Like my fellow sectionmates, I question the financial feasibility of Nike’s approach to 3D printing. Based on the data shared above, it feels as though Nike is pretty behind its competitors on commercializing the 3D printing technology and commercializing it at scale. Sure, it was able to unveil its new “FlyPrint” technology on a textile upper, customized for a specific athlete, but it appears to be significantly behind timelines on its actual market launch. In the 2015 article cited above, Nike’s COO projected imminent commercialization over 3 years ago, and it still hasn’t really launched at scale, versus competitor Adidas, who has been able to release a few iterations of the its Futurecraft 4D midsole (https://www.forbes.com/sites/andriacheng/2018/05/22/with-adidas-3d-printing-may-finally-see-its-mass-retail-potential/). Nike has always put innovation first (e.g., the immense success of Flyknit as a single-thread textile upper), but its success hinges on being first to market on new innovation. I wonder if Nike has missed the boat, to some extent, on this particular innovation in footwear.
While 3D printing for prototyping seems like a natural fit for many products, I am less optimistic for its use for Nike products. Nike products are innovative largely because of the material composition of their products – whether lightweight, waterproof, breathable, etc. 3D printing has limited ability (if any) to incorporate these key material differences in prototypes, which could yield the prototypes ineffective and unrepresentative of the actual product’s performance. Given the fact that improvement is often at the margins of improving these key features, I’m reluctant to conclude that the investment in 3D printing for this use is worthwhile.
As an avid runner, I support the idea of 3D printing being available for a broader assortment of consumer products, such as Nike running footwear. It would be cool to get custom shoes specifically fit to my foot and in my preferred colors / patterns. On the positive side, consequences of this might be footwear that is better able to adjust to the human body (such as improved fit, tensile properties of the sole, etc.), improved athletic performance (such as the human body being able to break a 4.00 minute mile) and increased sales for Nike. However, on the negative side, unforeseen consequences might be increased economic inequality (as customized products might come at a higher price point) and greater waste if used shoes are not able to be donated.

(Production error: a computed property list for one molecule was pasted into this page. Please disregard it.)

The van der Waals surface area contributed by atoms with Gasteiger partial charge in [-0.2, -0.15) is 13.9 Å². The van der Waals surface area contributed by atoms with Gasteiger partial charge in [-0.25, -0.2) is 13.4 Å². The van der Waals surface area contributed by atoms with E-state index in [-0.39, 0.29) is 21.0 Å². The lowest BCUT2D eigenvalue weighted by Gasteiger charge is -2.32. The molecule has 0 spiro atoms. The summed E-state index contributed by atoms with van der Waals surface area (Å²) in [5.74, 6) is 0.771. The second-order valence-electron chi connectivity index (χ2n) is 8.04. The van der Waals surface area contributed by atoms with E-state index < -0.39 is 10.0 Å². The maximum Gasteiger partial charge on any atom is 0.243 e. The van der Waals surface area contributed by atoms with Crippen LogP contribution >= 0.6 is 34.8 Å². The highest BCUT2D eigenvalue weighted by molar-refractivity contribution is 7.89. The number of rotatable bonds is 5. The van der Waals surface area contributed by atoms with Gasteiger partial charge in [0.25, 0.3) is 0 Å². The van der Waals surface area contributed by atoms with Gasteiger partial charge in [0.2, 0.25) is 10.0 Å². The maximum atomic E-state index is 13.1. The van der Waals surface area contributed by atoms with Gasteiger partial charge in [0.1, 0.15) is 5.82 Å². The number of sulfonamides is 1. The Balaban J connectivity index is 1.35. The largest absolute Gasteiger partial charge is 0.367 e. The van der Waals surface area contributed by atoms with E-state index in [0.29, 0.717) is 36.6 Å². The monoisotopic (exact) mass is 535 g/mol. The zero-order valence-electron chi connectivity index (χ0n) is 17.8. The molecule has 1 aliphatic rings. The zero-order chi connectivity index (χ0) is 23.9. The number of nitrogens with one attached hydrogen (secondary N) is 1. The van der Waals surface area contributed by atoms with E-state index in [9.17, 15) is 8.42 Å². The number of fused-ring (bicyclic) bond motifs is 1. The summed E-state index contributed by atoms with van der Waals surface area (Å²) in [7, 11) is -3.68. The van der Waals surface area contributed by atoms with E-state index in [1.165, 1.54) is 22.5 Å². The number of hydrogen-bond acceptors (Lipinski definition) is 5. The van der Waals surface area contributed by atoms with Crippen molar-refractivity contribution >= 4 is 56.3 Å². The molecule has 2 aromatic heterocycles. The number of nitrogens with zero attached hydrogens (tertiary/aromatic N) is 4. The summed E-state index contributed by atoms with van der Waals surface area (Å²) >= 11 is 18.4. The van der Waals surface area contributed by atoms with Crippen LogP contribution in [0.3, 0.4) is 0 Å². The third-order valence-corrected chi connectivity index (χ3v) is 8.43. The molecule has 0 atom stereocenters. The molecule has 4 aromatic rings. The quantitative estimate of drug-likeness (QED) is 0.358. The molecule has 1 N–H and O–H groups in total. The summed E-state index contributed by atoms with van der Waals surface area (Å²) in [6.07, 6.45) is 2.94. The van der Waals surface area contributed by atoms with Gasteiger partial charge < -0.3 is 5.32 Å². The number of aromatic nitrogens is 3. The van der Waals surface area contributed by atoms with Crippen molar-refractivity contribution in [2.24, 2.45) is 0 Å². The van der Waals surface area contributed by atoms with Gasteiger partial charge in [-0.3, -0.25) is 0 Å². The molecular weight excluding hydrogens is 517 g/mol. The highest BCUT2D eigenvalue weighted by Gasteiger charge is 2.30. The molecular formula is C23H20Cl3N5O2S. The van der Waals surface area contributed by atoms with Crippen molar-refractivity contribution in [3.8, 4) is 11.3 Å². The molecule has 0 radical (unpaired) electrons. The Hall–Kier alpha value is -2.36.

Very interesting take on additive manufacturing. My only concern is its actual expected net social contribution which I believe will be negative in the long-run. With 3D-printing mass production, it is not clear to me whether more people will have access to affordable shoes or if the same people will just be able to buy more shoes? For Nike, either answer translates into the same financial figures but the company is depleting natural resources and materials while creating externalities for other industries/geographies.
In many emerging markets, athletic shoes are imported goods which are often subject to tariffs and significant nationalization costs which render them materially more expensive than local alternatives. Unless Nike is able to deliver on a material cost reductions and to pass it on to consumers, I don’t believe the cost savings from 3D printing mass production will permeate to people that can’t currently afford Nike running shoes and create a positive social impact. Moreover, should this mass production technology become mainstream in the future, many employees would be redundant and layoffs would be massive across the shoe manufacturing industry. Overall I believe 3D printing mass production by itself will not deliver positive societal benefits unless it is combined with other initiatives such as sustainability (materials) and renewable energy (manufacturing plants).